Thanks to the impact of British colonialism, artist Sinalo Ngcaba remembers her upbringing in the coastal South African city of East London being “very English.” In response, she chose to soak up and celebrate elements of Black culture, all of which she brings together in the energetic worlds she creates with her pastels and paints. She tells writer Yaya Clarke that she hopes to offer some “much-needed escapism” by finding new ways to depict Black joy.
After a deep dive into the Instagram profiles of many of today’s emerging artists you will find a chest full of artworks portraying well known figures. South African artist Sinalo Ngcaba’s genesis is the same, with a series of digital works made in 2020, depicting the likes of George Floyd and Black power figure Kathleen Cleaver. “As an artist it’s my responsibility to talk about what’s happening,” Ngcaba says. And the last two years have changed nothing in the way of concept, but everything in style. With a master stroke she lends her pastels, paints and ink to bolder and broader representations of Black life. “I decided it was better to take an icon’s pose and give it to ordinary people,” she explains.
Raised by her grandmother, who was a nursery manager and freedom fighter during the apartheid, she was exposed to an especial mix of art materials and human rights. “Maybe that’s where I get it from,” she says. After laughing at her home province being often mistaken for the United Kingdom’s capital, she is serious about the effects of British colonialism on her upbringing.
“My childhood was very English without ever going to England,” she reveals, a reality that led her to soak up Black music and art from around the world, and present us with the one she’s built in her practice.
Growing up in the eastern cape city of East London, she describes her hometown as "small”, and her exposure to institutional art even smaller. But that only grew her affection for the small town painter, small town sculptor and small town maker. In the piece “Just Me and My Beach,” a woman with a blue painted face is seen sitting on a chair in a body of water no larger than a splasher pool, oblivious to her surroundings on fire.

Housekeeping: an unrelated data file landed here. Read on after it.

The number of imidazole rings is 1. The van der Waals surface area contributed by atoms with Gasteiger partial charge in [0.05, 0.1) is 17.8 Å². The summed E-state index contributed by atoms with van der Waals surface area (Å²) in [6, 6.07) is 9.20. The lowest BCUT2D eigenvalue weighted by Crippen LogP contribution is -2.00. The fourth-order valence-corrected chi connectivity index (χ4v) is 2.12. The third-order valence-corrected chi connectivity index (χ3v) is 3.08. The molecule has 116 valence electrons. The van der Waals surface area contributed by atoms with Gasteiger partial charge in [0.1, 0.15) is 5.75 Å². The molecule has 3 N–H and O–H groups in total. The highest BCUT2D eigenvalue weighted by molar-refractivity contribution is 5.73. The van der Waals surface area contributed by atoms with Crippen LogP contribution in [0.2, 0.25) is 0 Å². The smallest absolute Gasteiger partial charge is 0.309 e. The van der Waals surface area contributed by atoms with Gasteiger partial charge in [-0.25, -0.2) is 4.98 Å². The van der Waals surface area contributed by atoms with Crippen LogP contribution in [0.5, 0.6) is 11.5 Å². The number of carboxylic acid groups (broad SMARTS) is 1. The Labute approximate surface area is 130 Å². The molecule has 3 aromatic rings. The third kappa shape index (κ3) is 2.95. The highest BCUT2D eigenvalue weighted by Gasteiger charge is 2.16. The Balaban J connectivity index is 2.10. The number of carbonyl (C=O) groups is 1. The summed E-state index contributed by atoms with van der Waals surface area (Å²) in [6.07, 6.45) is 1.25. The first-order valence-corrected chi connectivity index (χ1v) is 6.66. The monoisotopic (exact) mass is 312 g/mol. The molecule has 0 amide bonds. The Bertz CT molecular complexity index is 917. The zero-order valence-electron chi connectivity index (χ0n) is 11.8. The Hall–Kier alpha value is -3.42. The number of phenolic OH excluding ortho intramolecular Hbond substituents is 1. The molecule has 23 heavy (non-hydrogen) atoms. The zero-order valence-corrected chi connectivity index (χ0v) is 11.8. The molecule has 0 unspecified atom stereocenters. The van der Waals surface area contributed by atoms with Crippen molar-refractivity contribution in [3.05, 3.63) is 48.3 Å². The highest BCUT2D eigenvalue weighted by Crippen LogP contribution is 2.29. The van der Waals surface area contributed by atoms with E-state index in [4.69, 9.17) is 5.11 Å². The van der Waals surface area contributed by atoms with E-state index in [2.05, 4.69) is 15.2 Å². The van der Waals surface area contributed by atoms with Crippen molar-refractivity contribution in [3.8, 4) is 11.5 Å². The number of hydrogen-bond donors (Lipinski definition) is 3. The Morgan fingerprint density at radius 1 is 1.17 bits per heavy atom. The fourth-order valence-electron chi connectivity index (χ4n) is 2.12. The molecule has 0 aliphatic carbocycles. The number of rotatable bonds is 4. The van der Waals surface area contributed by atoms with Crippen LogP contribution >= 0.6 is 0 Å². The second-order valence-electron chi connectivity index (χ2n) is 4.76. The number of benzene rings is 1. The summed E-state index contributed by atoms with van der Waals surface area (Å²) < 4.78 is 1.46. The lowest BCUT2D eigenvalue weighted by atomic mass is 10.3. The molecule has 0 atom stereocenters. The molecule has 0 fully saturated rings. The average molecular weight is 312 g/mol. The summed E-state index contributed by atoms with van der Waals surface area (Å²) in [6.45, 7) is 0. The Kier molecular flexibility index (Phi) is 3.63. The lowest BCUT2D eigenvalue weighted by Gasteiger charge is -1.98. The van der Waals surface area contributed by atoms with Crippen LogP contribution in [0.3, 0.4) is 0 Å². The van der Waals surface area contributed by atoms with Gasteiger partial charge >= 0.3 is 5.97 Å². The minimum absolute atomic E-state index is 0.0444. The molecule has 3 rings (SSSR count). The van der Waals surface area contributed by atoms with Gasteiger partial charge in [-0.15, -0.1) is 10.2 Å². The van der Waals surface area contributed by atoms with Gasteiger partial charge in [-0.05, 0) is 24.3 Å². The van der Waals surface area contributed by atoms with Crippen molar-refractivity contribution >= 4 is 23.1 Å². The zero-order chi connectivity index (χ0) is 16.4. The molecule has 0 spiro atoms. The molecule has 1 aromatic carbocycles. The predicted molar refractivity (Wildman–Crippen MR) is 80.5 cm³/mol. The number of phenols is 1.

Ngcaba describes this as “much-needed escapism” for Black people worldwide. The painted face becomes a growing theme throughout her work, with tribute to the Xhosa people and their use of Letsoku (red soil) for cosmetics, art and symbolism. “I use it [in my work] as a sunscreen, but with more playful colors,” she says.
For Ngcaba, commissions and personal work hold no thematic difference. Recently creating the promotional artworks for Native Sound System’s debut album NATIVEWORLD, she uses Nigeria’s seasons – harmattan, rainy and festive – as a backdrop, further showcasing the painted face as both a literal protection from the elements and metaphorical shielding from the troubles of the outside world.
For Ngcaba, this is all in alignment with her purpose of sewing counter representations of Blackness into art, after years of seeing Black suffering throughout visual media. “I’m building a world of joy outside of our pain,” she says. On the Native album cover, she combines the seasonal themes and connects the figure’s hair to the clouds, toying with our perception of background and foreground, all in the effort to “build a completely new world for the album.”
Like many creatives today, Ngcaba’s beginnings included an internship, a crack at a career in advertising and a soul-destroying corporate job. Much of this work was futile to her artistry, but it was a life jacket, and now she has a growing list of clients including Comedy Central Africa and Nike. Recently illustrating a second poster for Black Market Flea, she’s further built her relationship with the Los Angeles based community (that started with a direct message on Instagram), and their event partner Frequency, leading to commissioned work from the internationally touring day party, Everyday People.
This experience informs Ngcaba’s philosophy of “put your best work out there.” She describes being able to create the “intentional work” in the past year as something that is only possible with sharing and “making work that’s true to you.”
When explaining what it’s like to create “intentional work that aligns,” she opens up about treading the line between passion projects and earlier briefs that warped her artistry and morals. “When I started, a lot of brands would see my style and ask me to apply it to their ideal. I still took the jobs even when our morals didn’t align, because I needed to. But now I’m fortunate enough to only say yes when it’s right.” And when it comes to pricing her work she experiences a dilemma with her audience that may not be as easy to solve: “I price my work quite low, because people who most appreciate my work can’t afford to buy art. I can’t afford to buy art!” she says. Ngcaba describes this as “unfortunate” but sees it as a lesson for emerging artists to consider client-based work and build relationships with those that have a similar mission.
Now living in Johannesburg, she’s surrounded by a heap of diasporic districts and a booming art scene. A shift that has also taught her that for people like those in her hometown, the only way into the art world—that “pretentious and elitist” world, as she calls it—is to play the game. But Ngcaba has her own game plan and high hopes for the future, hoisted by the internet, Black culture and her ever growing motif.